What it is and where it is
Collected and elegant, the Goldoni Theater is a surprise to the visitor. The minimalist entrance that faces those who cross Porta Nova at the beginning of Via del Corso gives no way of imagining the small wonders gathered in an interior decorated in the styles in vogue in the 19th century, with a splendid ceiling in shades of blue and gold. The chandelier drops from its center like a graceful drop of light that prepares the soul for the wonders that will come to life on stage. It is dedicated to Carlo Goldoni, one of the masters of modern comedy, and has hosted many big names in Italian theater since its opening in 1869.
Why it is special
The theater is a timeless space, perfectly restored in its 19th-century style, with the grace of decorations, stucco and velvet. Cozy and intimate, it offers an experience to be lived without distraction, to grasp its subtle and reserved charm. A historic but vital theater, it is still used today hosting a rich theater season with professional companies and the city's many cultural activities.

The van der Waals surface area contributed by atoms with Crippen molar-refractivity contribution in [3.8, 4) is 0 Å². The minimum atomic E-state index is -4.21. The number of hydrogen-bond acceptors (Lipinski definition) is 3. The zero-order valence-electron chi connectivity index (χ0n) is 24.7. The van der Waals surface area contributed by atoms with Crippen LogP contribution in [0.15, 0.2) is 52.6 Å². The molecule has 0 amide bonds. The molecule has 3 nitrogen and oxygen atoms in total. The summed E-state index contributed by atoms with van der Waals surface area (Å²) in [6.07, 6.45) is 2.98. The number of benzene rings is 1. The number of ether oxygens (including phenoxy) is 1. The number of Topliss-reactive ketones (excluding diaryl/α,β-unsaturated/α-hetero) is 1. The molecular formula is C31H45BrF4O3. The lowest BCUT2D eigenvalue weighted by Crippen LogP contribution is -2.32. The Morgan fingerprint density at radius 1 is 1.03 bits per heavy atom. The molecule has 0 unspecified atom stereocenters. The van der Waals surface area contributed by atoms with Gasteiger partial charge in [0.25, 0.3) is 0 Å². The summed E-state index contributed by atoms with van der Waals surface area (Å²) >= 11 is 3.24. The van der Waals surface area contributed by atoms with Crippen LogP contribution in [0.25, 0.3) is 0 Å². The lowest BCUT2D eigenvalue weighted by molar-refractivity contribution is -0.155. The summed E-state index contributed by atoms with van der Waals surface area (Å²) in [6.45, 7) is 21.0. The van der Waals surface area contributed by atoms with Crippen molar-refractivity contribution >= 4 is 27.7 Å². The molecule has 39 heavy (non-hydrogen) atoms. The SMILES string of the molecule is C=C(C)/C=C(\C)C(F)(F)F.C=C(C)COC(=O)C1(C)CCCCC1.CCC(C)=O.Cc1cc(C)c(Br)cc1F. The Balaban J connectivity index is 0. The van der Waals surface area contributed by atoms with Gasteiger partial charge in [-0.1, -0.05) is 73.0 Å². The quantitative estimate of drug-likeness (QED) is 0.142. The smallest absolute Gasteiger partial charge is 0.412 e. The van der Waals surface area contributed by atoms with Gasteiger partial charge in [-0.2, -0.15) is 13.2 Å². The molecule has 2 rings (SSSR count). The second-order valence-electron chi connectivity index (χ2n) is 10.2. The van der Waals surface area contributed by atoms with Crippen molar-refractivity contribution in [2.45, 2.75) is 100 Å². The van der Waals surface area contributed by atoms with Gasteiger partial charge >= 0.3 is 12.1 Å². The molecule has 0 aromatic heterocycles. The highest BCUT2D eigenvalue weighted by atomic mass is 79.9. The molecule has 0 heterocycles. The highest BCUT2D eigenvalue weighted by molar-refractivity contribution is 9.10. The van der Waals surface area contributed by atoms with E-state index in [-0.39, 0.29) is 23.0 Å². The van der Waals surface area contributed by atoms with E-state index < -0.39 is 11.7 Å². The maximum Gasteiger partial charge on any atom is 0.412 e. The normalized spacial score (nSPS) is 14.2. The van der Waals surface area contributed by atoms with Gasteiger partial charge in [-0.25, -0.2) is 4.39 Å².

Not to be missed
Those who love real theater should not miss a visit to the Goldoni, especially on the occasion of a show or special event. The moment when the lights go down and the curtain is about to open is one for goosebumps.
A bit of history
The Corinaldese community decided to build the Goldoni Theater in the 1860s because the old Teatro del Sole Nascente was no longer adequate to the needs of the town. The first design was by the Florentine Alessandro Pasqui, but other engineers intervened in the work. A true team effort. The new theater turned out to be spacious and functional, organized into stalls, three tiers of boxes and a gallery, all richly decorated. In 2006 the theater was completely restored and adapted to continue safely in its role as the city's cultural space.
The Goldoni Theater, until its restoration in 2006, had an ingenious piece of machinery that allowed the stalls to be raised to stage level, thus creating a completely level hall that was used for the dance parties and veglioni that were organized in the city.